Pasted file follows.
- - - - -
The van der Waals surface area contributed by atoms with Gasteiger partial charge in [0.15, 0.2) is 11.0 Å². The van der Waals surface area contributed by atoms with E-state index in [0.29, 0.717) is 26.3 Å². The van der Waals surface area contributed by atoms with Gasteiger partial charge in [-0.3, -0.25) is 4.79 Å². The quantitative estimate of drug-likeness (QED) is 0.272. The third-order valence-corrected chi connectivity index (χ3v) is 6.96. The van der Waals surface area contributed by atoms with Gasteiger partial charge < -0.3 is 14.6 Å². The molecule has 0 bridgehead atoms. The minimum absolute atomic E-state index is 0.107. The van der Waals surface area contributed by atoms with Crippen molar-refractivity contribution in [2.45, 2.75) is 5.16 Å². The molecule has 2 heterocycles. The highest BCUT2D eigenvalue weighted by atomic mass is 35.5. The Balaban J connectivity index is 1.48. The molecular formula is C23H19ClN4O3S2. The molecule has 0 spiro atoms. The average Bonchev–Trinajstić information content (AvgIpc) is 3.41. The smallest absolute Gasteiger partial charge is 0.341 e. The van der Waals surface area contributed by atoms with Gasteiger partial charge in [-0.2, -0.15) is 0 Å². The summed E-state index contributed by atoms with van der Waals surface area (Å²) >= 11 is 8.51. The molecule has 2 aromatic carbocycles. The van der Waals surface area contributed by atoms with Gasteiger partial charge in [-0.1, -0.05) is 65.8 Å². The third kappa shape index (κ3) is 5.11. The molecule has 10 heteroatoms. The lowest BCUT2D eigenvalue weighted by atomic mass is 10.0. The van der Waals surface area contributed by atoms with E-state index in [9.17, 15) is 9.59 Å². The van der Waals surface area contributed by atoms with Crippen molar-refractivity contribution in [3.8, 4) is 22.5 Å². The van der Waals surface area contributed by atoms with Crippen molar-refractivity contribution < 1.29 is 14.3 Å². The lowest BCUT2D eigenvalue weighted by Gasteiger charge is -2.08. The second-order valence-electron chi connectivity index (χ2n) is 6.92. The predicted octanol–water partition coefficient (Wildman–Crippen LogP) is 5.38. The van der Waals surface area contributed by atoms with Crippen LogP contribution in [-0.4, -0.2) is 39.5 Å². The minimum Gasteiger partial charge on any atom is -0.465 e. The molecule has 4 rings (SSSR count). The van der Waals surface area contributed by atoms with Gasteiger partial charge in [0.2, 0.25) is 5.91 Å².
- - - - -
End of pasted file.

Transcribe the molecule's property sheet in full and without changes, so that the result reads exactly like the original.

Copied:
The van der Waals surface area contributed by atoms with Gasteiger partial charge in [0.15, 0.2) is 11.0 Å². The van der Waals surface area contributed by atoms with E-state index in [0.29, 0.717) is 26.3 Å². The van der Waals surface area contributed by atoms with Gasteiger partial charge in [-0.3, -0.25) is 4.79 Å². The quantitative estimate of drug-likeness (QED) is 0.272. The third-order valence-corrected chi connectivity index (χ3v) is 6.96. The van der Waals surface area contributed by atoms with Gasteiger partial charge < -0.3 is 14.6 Å². The molecule has 0 bridgehead atoms. The minimum absolute atomic E-state index is 0.107. The van der Waals surface area contributed by atoms with Crippen molar-refractivity contribution in [2.45, 2.75) is 5.16 Å². The molecule has 2 heterocycles. The highest BCUT2D eigenvalue weighted by atomic mass is 35.5. The Balaban J connectivity index is 1.48. The molecular formula is C23H19ClN4O3S2. The molecule has 0 spiro atoms. The average Bonchev–Trinajstić information content (AvgIpc) is 3.41. The smallest absolute Gasteiger partial charge is 0.341 e. The van der Waals surface area contributed by atoms with Gasteiger partial charge in [-0.2, -0.15) is 0 Å². The summed E-state index contributed by atoms with van der Waals surface area (Å²) >= 11 is 8.51. The molecule has 2 aromatic carbocycles. The van der Waals surface area contributed by atoms with Gasteiger partial charge in [-0.1, -0.05) is 65.8 Å². The third kappa shape index (κ3) is 5.11. The molecule has 10 heteroatoms. The lowest BCUT2D eigenvalue weighted by atomic mass is 10.0. The van der Waals surface area contributed by atoms with E-state index in [9.17, 15) is 9.59 Å². The van der Waals surface area contributed by atoms with Crippen molar-refractivity contribution in [3.8, 4) is 22.5 Å². The van der Waals surface area contributed by atoms with Crippen molar-refractivity contribution < 1.29 is 14.3 Å². The lowest BCUT2D eigenvalue weighted by Gasteiger charge is -2.08. The second-order valence-electron chi connectivity index (χ2n) is 6.92. The predicted octanol–water partition coefficient (Wildman–Crippen LogP) is 5.38. The van der Waals surface area contributed by atoms with Crippen LogP contribution in [-0.4, -0.2) is 39.5 Å². The minimum Gasteiger partial charge on any atom is -0.465 e. The molecule has 4 rings (SSSR count). The van der Waals surface area contributed by atoms with Gasteiger partial charge in [0.2, 0.25) is 5.91 Å².